Patients With Asthma Should Be Assessed for Obstructive Sleep Apnea

Becky McCall

December 10, 2010

December 10, 2010 (Dubai, United Arab Emirates) — Increasing evidence supports the hypothesis that sleep disturbances in patients with well-controlled asthma could be caused by obstructive sleep apnea (OSA).

Fulvio Braido, MD, from Allergy and Respiratory Diseases, Department of Internal Medicine, University of Genoa, Italy, made a presentation on the association between asthma and OSA here at the World Allergy Organization (WAO) 2010 International Scientific Conference.

His theory suggests that one disease causes the other or that they share a common cause. According to Dr. Braido, it is likely that asthma complicates the treatment of OSA, or vice versa.

He said that general sleep complaints in patients with asthma are fairly common and often relate to uncontrolled asthma. Nocturnal asthma is widely considered to be a signature feature of the disease. "There's a possibility that sleep apnea is a worsening factor for asthma. In fact, it is considered to be a symptom signifying disease severity or worsening," he told Medscape Medical News.

Dr. Braido presented evidence that suggests that nocturnal symptoms are related to the state of being asleep. The findings show that if an asthma patient is kept awake, there is a reduction in narrowing of the bronchi (Thorax. 1986;41:676-680). "This means that it is sleep itself that causes the narrowing of the airways, not the timing of sleep," explained Dr. Braido.

Several potential mechanisms could explain airway narrowing during sleep: cooling, the effect of being supine, allergy, gastroesophageal reflux (GERD), and OSA. Dr. Braido dismissed cooling by explaining that even when temperature remains constant, narrowing occurs. Similarly, if a patient remains supine for 24 hours, airway narrowing only occurs at night, during sleep. He suggested that GERD and OSA are the most likely causes.

Furthering his argument that asthma is linked to sleeping impairment, Dr. Braido discussed the relation between control of asthma and sleep disturbance. A study he and his colleagues conducted in 2009 showed that despite the fact that the majority of well-controlled patients had less sleep disturbance, 11% to 20% of those with well-controlled asthma reported sleep disturbances that increased the impact of their disease and affected their quality of life (Asian Pac J Allergy Immunol. 2009:27:27-33).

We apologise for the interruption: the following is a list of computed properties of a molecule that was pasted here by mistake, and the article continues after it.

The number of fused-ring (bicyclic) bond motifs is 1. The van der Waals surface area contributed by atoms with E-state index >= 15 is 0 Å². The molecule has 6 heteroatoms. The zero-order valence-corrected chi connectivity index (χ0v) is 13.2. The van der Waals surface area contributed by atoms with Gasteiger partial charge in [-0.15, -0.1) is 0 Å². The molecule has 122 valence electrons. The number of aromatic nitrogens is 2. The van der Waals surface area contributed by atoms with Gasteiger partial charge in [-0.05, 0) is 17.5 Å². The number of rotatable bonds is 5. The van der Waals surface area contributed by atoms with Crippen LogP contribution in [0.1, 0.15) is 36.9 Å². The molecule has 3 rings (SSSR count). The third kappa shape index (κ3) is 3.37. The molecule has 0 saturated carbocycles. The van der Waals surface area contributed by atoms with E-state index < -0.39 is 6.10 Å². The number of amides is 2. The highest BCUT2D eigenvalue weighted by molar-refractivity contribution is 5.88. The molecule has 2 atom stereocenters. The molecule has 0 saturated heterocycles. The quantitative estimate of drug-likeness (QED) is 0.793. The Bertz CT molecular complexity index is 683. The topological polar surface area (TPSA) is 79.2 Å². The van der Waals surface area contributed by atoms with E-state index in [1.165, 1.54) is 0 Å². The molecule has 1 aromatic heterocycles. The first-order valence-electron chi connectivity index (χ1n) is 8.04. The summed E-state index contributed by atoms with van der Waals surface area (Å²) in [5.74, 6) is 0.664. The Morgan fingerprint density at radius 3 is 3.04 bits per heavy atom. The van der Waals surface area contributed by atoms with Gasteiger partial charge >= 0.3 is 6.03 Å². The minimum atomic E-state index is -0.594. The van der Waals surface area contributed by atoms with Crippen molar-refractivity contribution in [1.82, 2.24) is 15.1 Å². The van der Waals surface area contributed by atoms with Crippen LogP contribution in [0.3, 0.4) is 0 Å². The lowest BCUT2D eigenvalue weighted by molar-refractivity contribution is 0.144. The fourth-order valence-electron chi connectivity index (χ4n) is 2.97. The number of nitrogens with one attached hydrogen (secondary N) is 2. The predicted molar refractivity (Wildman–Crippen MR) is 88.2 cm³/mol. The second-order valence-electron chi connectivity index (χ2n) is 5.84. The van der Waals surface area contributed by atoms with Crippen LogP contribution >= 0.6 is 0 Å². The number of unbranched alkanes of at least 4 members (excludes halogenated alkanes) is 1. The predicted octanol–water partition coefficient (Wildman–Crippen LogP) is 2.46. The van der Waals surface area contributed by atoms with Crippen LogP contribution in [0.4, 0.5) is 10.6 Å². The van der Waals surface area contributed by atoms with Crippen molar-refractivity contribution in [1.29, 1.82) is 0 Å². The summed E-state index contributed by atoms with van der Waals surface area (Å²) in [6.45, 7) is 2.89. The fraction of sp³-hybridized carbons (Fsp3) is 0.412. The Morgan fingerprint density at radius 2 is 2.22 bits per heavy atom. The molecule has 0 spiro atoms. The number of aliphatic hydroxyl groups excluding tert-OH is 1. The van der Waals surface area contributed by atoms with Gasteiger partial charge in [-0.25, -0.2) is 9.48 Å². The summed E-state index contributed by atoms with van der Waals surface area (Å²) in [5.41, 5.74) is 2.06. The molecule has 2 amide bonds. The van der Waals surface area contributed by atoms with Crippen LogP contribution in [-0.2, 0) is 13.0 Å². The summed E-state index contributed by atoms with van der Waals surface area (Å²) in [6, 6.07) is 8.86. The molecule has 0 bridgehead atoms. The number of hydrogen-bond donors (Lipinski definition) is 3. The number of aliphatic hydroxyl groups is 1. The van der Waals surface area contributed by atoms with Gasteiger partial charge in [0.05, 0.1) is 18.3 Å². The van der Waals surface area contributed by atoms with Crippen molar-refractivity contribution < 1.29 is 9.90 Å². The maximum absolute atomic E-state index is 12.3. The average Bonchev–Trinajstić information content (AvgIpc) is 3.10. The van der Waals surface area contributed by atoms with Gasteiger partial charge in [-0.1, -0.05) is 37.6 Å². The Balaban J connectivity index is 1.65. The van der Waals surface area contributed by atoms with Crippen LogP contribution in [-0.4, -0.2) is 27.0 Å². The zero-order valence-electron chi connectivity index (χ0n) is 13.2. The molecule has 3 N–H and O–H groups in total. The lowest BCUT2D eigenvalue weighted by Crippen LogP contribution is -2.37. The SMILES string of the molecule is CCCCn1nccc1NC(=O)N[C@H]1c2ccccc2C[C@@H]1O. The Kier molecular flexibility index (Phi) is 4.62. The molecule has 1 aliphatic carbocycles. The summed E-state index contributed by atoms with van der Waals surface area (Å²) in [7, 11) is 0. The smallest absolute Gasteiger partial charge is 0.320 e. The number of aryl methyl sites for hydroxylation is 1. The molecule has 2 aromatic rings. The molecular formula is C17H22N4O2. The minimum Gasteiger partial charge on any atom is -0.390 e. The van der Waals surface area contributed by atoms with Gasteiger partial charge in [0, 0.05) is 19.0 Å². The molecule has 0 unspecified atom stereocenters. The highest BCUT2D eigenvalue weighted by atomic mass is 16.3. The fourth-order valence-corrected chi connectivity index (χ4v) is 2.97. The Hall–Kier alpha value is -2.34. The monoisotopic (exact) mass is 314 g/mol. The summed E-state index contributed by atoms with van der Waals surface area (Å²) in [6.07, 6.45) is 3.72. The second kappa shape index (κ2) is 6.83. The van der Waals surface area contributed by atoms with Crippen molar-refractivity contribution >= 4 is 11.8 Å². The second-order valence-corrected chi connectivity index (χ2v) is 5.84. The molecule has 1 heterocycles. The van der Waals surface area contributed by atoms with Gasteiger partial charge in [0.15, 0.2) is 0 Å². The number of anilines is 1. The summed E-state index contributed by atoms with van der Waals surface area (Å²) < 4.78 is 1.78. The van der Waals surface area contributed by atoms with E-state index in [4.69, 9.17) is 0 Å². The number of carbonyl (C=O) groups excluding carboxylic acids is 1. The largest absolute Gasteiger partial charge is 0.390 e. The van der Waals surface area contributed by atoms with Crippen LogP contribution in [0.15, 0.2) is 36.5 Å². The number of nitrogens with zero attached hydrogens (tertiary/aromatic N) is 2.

Given these findings — that even patients with well-controlled asthma experience sleep disturbances — Dr. Braido went on to discuss the association between OSA risk and asthma control, citing a recently published study (Chest. 2010: 138:543-550).

In that study, 472 patients with asthma completed questionnaires on their sleep disturbances and their asthma control. On analysis, the researchers found that uncontrolled asthmatics had a high risk for OSA, with an odds ratio of 3.60 (95% confidence interval [CI], 2.16 - 5.98; P = .0001). Other significant factors were obesity and GERD. After adjustment for confounding factors, patients with OSA maintained an odds ratio of 2.87 (95% CI, 1.54 - 5.32) for uncontrolled asthma.

Dr. Braido pointed out that these results supported a study published in the European Respiratory Journal (2005;26:812-818), which investigated risk factors for exacerbations in difficult-to-treat asthma. OSA was found to frequently coexist with difficult-to-treat asthma. But, "which mechanism is responsible for relating poorly controlled asthma to sleep apnea?" he asked.